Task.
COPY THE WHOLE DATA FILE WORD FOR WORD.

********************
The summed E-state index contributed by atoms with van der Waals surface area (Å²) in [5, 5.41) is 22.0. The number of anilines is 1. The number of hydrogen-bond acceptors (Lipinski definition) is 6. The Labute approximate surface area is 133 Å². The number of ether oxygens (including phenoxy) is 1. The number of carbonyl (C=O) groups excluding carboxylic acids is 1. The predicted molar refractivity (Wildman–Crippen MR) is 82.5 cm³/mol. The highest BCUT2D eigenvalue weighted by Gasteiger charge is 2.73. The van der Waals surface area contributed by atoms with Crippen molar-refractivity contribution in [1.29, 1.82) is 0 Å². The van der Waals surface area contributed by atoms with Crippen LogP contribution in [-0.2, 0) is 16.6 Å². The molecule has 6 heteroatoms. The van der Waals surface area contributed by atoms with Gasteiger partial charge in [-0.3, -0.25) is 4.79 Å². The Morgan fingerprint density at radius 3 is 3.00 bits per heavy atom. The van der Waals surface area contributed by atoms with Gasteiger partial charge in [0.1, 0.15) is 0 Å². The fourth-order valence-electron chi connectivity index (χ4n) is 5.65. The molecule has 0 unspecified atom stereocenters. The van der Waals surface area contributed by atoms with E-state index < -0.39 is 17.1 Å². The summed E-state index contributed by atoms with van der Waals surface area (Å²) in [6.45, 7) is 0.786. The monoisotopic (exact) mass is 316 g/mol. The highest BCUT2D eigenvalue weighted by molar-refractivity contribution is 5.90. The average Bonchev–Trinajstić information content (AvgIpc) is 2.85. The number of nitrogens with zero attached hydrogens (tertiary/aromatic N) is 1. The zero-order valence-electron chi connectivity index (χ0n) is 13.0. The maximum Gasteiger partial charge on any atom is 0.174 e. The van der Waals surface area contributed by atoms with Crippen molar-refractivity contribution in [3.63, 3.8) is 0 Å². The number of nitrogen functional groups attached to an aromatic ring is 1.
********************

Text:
The summed E-state index contributed by atoms with van der Waals surface area (Å²) in [5, 5.41) is 22.0. The number of anilines is 1. The number of hydrogen-bond acceptors (Lipinski definition) is 6. The Labute approximate surface area is 133 Å². The number of ether oxygens (including phenoxy) is 1. The number of carbonyl (C=O) groups excluding carboxylic acids is 1. The predicted molar refractivity (Wildman–Crippen MR) is 82.5 cm³/mol. The highest BCUT2D eigenvalue weighted by Gasteiger charge is 2.73. The van der Waals surface area contributed by atoms with Crippen molar-refractivity contribution in [1.29, 1.82) is 0 Å². The van der Waals surface area contributed by atoms with Crippen LogP contribution in [-0.2, 0) is 16.6 Å². The molecule has 6 heteroatoms. The van der Waals surface area contributed by atoms with Gasteiger partial charge in [-0.3, -0.25) is 4.79 Å². The Morgan fingerprint density at radius 3 is 3.00 bits per heavy atom. The van der Waals surface area contributed by atoms with Gasteiger partial charge in [0.1, 0.15) is 0 Å². The fourth-order valence-electron chi connectivity index (χ4n) is 5.65. The molecule has 0 unspecified atom stereocenters. The van der Waals surface area contributed by atoms with E-state index < -0.39 is 17.1 Å². The summed E-state index contributed by atoms with van der Waals surface area (Å²) in [6.45, 7) is 0.786. The monoisotopic (exact) mass is 316 g/mol. The highest BCUT2D eigenvalue weighted by molar-refractivity contribution is 5.90. The average Bonchev–Trinajstić information content (AvgIpc) is 2.85. The number of nitrogens with zero attached hydrogens (tertiary/aromatic N) is 1. The zero-order valence-electron chi connectivity index (χ0n) is 13.0. The maximum Gasteiger partial charge on any atom is 0.174 e. The van der Waals surface area contributed by atoms with Crippen molar-refractivity contribution in [3.63, 3.8) is 0 Å². The number of nitrogen functional groups attached to an aromatic ring is 1.